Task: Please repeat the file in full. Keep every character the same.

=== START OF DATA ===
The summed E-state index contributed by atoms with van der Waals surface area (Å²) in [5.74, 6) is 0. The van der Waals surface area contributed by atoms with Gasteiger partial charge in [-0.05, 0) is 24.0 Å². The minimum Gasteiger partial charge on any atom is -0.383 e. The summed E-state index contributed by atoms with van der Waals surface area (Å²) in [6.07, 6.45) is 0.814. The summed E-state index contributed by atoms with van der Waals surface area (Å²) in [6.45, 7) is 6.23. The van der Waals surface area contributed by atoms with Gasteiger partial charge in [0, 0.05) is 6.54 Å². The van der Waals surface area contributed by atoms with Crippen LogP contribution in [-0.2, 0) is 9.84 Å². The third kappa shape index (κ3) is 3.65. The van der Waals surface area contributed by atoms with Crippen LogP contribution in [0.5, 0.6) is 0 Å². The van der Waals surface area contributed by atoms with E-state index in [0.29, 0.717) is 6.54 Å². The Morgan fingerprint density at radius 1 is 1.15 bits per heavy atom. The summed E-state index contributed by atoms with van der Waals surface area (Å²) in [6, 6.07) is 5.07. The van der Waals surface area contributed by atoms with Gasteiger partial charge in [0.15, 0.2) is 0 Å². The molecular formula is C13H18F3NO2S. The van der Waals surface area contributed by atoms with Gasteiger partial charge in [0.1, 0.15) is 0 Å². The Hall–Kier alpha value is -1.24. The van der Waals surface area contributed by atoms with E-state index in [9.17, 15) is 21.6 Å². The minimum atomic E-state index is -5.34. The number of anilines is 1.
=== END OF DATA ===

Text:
The summed E-state index contributed by atoms with van der Waals surface area (Å²) in [5.74, 6) is 0. The van der Waals surface area contributed by atoms with Gasteiger partial charge in [-0.05, 0) is 24.0 Å². The minimum Gasteiger partial charge on any atom is -0.383 e. The summed E-state index contributed by atoms with van der Waals surface area (Å²) in [6.07, 6.45) is 0.814. The summed E-state index contributed by atoms with van der Waals surface area (Å²) in [6.45, 7) is 6.23. The van der Waals surface area contributed by atoms with Gasteiger partial charge in [0, 0.05) is 6.54 Å². The van der Waals surface area contributed by atoms with Crippen LogP contribution in [-0.2, 0) is 9.84 Å². The third kappa shape index (κ3) is 3.65. The van der Waals surface area contributed by atoms with Crippen LogP contribution in [0.5, 0.6) is 0 Å². The van der Waals surface area contributed by atoms with E-state index in [0.29, 0.717) is 6.54 Å². The Morgan fingerprint density at radius 1 is 1.15 bits per heavy atom. The summed E-state index contributed by atoms with van der Waals surface area (Å²) in [6, 6.07) is 5.07. The van der Waals surface area contributed by atoms with Gasteiger partial charge in [0.15, 0.2) is 0 Å². The molecular formula is C13H18F3NO2S. The van der Waals surface area contributed by atoms with Gasteiger partial charge in [0.1, 0.15) is 0 Å². The Hall–Kier alpha value is -1.24. The van der Waals surface area contributed by atoms with E-state index in [9.17, 15) is 21.6 Å². The minimum atomic E-state index is -5.34. The number of anilines is 1.